Galen (129-216 AD), a prolific Physician from Pergamon whose theories dominated and influenced Western medicine up to the 17thcentury, tried to explain human behavior according to the fluid that prevailed in each human being. So, for example, a Sanguine person, in whom blood prevails, is sociable; a Phlegmatic person, in whom phlegm prevails, is relaxed and quiet; a Choleric person, in whom yellow bile prevails, is tense and aggressive; and a Melancholic person, in whom black bile (melaina cholé in Greek) prevails, is moody and introverted.

9_760374_Iasis_Installation_3In the ancient era, physicians were seen as the “healers of evil” and were greatly respected in society. They enjoyed an elevated status because of their specific skills. They were considered craftsmen, as well as “demiourgoi”, i.e. workers who labored for deme, the public good. Physicians were considered servants of mankind in general and travelled from place to place to practice their craft and offer their services to community. This is also what today’s doctors vow to do through their Hippocratic Oath. To continue practicing medicine, whose origins, as is evident, stem from centuries ago. And despite the fact that people – in their majority – no longer believe diseases are godsent punishes for irreverent human actions – deep down we all hope that someone can find a way to reverse them, to treat even the most incurable ones, and soothe the suffering for all.

 

* The exhibition “HYGIEIA. Health, Illness, Treatment from Homer to Galen” runs from 19/11/2014 until 31/5/2015 and a short video can be found here.

An ancient insult as a way of life

you-idiot - rabbits photo 2“Why should I go to the Agora tonight? I would much rather go and have a drink at the Stoa. It would certainly be more enjoyable!”

“Cleisthenes, you are an idiot!” humphed Anaxagoras and marched angrily away.

In Ancient Greece, being called a “private citizen”, i.e. an “idiot” was considered an utmost insult. To proclaim that you did not care about public life was dishonoring to say the least, for the very basis of democracy was the unity of decisions for the good of all, taken by the people themselves. Only caring for the good of yourself was selfish, to say the least, and above all…idiotic.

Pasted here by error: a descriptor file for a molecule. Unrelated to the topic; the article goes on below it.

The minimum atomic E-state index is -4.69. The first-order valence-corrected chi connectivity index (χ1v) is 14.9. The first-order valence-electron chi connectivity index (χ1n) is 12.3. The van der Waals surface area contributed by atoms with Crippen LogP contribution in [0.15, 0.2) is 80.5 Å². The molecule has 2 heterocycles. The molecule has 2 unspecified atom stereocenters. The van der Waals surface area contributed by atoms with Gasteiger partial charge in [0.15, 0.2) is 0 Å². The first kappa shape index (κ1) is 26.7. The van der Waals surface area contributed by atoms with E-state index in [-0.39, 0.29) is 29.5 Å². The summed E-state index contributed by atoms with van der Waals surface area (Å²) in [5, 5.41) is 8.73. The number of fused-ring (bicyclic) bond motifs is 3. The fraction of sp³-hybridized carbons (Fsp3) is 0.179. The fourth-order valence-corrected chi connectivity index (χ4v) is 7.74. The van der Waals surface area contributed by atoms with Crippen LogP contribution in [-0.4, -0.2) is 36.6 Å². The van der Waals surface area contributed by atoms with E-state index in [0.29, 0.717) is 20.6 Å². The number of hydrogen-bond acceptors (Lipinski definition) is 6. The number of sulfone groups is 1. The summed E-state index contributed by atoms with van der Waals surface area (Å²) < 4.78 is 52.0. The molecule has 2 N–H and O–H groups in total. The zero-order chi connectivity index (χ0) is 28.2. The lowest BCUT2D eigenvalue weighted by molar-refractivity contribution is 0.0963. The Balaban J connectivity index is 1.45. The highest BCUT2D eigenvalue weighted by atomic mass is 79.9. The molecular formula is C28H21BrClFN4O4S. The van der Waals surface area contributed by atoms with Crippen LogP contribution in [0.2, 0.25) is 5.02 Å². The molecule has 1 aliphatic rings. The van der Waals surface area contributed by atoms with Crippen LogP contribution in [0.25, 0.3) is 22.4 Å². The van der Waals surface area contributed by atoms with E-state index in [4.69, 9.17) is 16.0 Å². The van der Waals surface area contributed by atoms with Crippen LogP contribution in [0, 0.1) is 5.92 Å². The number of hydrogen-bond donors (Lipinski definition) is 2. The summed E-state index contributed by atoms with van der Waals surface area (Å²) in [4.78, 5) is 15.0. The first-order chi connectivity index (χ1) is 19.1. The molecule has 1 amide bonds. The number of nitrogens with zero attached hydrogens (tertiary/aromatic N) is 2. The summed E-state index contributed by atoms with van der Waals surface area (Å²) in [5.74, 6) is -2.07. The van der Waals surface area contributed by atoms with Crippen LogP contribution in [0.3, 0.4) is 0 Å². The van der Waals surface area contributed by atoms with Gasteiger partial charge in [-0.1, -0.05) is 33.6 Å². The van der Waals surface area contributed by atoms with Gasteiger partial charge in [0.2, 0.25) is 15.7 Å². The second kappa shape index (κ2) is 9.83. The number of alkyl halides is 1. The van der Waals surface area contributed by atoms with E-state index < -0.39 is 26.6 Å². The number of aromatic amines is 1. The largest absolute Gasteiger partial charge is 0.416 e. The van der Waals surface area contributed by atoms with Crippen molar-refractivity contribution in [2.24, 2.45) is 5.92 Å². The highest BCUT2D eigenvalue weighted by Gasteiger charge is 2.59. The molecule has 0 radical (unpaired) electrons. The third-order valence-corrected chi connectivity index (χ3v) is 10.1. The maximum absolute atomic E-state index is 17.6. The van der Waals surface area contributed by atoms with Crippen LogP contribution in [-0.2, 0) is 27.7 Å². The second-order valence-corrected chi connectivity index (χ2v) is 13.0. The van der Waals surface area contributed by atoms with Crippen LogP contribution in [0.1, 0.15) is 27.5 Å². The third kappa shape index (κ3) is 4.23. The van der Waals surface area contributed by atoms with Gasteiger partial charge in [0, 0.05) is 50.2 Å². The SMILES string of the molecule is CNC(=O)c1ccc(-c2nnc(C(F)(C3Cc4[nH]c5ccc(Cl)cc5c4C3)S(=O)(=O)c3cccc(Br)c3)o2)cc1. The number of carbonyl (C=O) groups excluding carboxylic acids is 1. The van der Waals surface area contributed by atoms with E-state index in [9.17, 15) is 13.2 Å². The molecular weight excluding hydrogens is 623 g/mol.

In the present day, an idiot has evolved to mean an imbecile, an utterly foolish or senseless person. But it also retains its initial meaning of a self-centered being. And truth be told, we live in a world surrounded by idiots. Multiplying by the day, especially as the ascent of technology simply enables people to isolate themselves all the more from any social contact. Even Albert Einstein had expressed his certainty about the infinite nature of human stupidity, yet he too feared “the day technology will surpass our human interaction, [as then] the world will have a generation of idiots.”

Today, there are so frequent instances in our daily lives where you at one point or other find yourself agreeing with Bertrand Russell and acknowledging that “the trouble with the world is that the stupid are cocksure and the intelligent are full of doubt”.

Indeed all these idiots out there, they all behave so arrogantly, certain that they are so sleek, and can do nothing wrong. They are geniuses who can’t even write or speak in their own language, let alone a foreign one; who proclaim fluency in English, for example, and can’t even write a decent sentence or understand half an elaborate one. They are people who think they are the only ones who have something important to do and expect you to be on stand-by, ready to server their every whim or praise their every effort and minor “achievement”. People who have no shame, no conscience, and no knowledge.

They are the people who can’t do their job properly – like ensure a steady Internet connection or promptly inform you of changes that affect you – and this influences your own life (and very often your very sanity). We can’t change all the stupid people in this world. Even if we do take on them one idiot at a time. But when their poor performance encroaches on your livelihood, then it does become your problem too. And the worst of all: no matter how much you twist and shout, there is absolutely nothing you can do about them. If they can’t see the need to change themselves, no one can shine a light on them either. All you can do is hope for the world to change. But then you’ll be the fool expecting an improvement, in a world that is slowly devouring itself and everyone is simply awaiting that the other will be the one to act.

“The world is a dangerous place to live, not because of the people who are evil, but because of the people who don’t do anything about it.”
― Albert Einstein